6. Steady State theory - Wikipedia (2016). Retrieved on 28 March 2016. “In cosmology, the Steady State theory is an alternative to the Big Bang model of the evolution of the universe. In the steady-state theory, the density of matter in the expanding universe remains unchanged due to a continuous creation of matter, thus adhering to the perfect cosmological principle, a principle that asserts that observable universe is basically the same at any time as well as at any place.”
  7. Marriage Act 1753 - Wikipedia (2016). Retrieved on 11 March 2016. “The Marriage Act 1753, full title 'An Act for the Better Preventing of Clandestine Marriage', popularly known as Lord Hardwicke's Marriage Act (citation 26 Geo. II. c. 33), was the first statutory legislation in England and Wales to require a formal ceremony of marriage.”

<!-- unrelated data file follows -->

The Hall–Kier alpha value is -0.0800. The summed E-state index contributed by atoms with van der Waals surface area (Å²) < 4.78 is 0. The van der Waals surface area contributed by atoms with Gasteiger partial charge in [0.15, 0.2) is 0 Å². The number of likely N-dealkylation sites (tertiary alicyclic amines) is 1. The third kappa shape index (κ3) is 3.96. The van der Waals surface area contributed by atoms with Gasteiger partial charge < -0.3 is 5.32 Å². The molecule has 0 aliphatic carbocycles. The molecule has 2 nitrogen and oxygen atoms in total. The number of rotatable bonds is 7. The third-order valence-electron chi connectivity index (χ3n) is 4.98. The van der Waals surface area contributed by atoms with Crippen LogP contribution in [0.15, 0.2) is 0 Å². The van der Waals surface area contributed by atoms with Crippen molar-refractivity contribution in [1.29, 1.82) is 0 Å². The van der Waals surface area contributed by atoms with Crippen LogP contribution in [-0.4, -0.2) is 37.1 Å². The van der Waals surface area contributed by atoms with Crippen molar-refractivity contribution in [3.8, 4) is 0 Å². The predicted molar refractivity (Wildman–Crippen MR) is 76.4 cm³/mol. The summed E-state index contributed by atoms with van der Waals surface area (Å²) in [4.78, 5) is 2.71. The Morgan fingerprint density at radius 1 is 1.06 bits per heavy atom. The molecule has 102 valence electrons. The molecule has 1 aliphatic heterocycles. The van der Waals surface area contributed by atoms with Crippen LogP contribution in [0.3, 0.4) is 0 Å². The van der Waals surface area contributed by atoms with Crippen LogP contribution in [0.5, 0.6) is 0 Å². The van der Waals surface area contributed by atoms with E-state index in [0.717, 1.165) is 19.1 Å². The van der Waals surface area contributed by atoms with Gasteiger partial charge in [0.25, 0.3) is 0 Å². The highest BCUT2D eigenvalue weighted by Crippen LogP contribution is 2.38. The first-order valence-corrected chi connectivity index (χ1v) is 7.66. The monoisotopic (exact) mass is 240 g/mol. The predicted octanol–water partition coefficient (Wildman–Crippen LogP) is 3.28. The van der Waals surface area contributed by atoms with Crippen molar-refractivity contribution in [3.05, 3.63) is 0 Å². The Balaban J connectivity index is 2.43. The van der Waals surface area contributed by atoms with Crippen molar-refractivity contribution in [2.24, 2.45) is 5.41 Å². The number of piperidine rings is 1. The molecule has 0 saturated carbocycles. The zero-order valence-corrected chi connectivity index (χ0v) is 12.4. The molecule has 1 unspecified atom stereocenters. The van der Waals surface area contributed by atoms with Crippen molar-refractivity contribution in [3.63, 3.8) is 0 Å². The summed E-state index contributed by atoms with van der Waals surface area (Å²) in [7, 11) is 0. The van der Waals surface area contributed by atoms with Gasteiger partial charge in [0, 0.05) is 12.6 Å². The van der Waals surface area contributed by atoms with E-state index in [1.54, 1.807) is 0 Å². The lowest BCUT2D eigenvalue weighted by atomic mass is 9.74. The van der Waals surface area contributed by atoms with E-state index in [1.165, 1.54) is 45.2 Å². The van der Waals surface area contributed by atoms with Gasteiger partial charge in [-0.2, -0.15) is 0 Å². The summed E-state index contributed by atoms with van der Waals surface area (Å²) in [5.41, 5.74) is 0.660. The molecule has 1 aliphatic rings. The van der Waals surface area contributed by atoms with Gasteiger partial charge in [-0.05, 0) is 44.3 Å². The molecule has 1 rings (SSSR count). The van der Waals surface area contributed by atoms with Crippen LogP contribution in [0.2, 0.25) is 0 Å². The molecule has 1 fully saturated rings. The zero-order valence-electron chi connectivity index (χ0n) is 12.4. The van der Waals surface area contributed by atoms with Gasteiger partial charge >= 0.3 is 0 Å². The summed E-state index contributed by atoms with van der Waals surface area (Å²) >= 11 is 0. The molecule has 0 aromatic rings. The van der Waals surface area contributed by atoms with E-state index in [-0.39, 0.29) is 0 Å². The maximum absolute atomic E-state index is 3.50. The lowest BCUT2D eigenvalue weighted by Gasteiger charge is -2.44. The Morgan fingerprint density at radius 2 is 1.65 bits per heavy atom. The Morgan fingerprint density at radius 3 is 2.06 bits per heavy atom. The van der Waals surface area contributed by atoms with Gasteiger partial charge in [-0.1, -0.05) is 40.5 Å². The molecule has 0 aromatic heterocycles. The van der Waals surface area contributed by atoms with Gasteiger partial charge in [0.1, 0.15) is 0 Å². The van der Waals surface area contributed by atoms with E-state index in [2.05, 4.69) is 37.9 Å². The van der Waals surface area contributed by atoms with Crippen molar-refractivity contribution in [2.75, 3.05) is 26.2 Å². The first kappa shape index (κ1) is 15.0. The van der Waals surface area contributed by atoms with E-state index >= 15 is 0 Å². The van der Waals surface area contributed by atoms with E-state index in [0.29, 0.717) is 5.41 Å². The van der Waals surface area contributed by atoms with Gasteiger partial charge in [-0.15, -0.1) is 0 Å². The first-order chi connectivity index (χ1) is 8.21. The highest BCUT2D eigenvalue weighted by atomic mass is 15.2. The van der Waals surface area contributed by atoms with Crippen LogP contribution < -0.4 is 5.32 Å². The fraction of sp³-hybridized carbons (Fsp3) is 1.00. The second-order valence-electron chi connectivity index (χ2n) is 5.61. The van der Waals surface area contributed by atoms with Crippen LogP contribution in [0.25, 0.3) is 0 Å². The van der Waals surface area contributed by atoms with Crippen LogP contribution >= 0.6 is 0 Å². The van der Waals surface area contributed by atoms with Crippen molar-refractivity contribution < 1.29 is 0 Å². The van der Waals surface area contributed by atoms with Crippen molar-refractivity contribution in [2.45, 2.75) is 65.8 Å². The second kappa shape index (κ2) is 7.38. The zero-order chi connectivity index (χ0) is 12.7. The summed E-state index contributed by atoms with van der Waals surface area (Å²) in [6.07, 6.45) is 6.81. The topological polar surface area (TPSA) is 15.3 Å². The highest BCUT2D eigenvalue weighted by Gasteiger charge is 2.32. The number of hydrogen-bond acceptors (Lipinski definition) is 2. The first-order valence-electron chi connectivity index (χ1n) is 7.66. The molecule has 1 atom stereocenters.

8. Sequential art - Wikipedia (2016). Retrieved on 28 March 2016. “William Hogarth is often identified in histories of the comics form. His work, A Rake's Progress, was composed of a number of canvases, each reproduced as a print, and the eight prints together created a narrative. As printing techniques developed, due to the technological advances of the industrial revolution, magazines and newspapers were established. These publications utilized illustrations as a means of commenting on political and social issues, such illustrations becoming known as cartoons in the 1840s. Soon, artists were experimenting with establishing a sequence of images to create a narrative.”
  9. Collins, Margo (Summer 1999). "Centlivre v. Hardwicke: Susannah Centlivre's Plays and the Marriage Act of 1753". Comparative Drama (Comparative Drama) 33 (2): 179-198. http://www.austinlibrary.com:2138/stable/41153967. 
  10. Fort McHenry - Wikipedia (2016). Retrieved on 28 March 2016.